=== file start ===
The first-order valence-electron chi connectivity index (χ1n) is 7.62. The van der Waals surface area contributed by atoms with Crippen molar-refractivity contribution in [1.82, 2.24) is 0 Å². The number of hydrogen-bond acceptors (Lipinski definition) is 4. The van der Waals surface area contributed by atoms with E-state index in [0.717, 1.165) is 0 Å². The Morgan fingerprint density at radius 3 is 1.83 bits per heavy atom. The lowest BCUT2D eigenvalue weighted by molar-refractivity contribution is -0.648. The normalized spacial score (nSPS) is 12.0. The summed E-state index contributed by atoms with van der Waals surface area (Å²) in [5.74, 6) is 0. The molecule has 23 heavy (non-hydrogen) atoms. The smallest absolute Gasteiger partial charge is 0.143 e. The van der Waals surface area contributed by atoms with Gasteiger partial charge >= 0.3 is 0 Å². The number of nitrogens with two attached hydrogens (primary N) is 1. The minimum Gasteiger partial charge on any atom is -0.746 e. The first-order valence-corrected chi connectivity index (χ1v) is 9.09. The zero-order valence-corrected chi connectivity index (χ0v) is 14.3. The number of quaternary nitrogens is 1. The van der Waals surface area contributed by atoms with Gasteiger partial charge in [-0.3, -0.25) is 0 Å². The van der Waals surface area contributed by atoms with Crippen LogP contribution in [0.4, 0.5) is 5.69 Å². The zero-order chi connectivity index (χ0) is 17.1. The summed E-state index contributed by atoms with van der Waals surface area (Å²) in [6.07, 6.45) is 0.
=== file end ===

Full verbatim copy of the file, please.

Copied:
The first-order valence-electron chi connectivity index (χ1n) is 7.62. The van der Waals surface area contributed by atoms with Crippen molar-refractivity contribution in [1.82, 2.24) is 0 Å². The number of hydrogen-bond acceptors (Lipinski definition) is 4. The van der Waals surface area contributed by atoms with E-state index in [0.717, 1.165) is 0 Å². The Morgan fingerprint density at radius 3 is 1.83 bits per heavy atom. The lowest BCUT2D eigenvalue weighted by molar-refractivity contribution is -0.648. The normalized spacial score (nSPS) is 12.0. The summed E-state index contributed by atoms with van der Waals surface area (Å²) in [5.74, 6) is 0. The molecule has 23 heavy (non-hydrogen) atoms. The smallest absolute Gasteiger partial charge is 0.143 e. The van der Waals surface area contributed by atoms with Gasteiger partial charge >= 0.3 is 0 Å². The number of nitrogens with two attached hydrogens (primary N) is 1. The minimum Gasteiger partial charge on any atom is -0.746 e. The first-order valence-corrected chi connectivity index (χ1v) is 9.09. The zero-order valence-corrected chi connectivity index (χ0v) is 14.3. The number of quaternary nitrogens is 1. The van der Waals surface area contributed by atoms with Gasteiger partial charge in [-0.3, -0.25) is 0 Å². The van der Waals surface area contributed by atoms with Crippen LogP contribution in [0.4, 0.5) is 5.69 Å². The zero-order chi connectivity index (χ0) is 17.1. The summed E-state index contributed by atoms with van der Waals surface area (Å²) in [6.07, 6.45) is 0.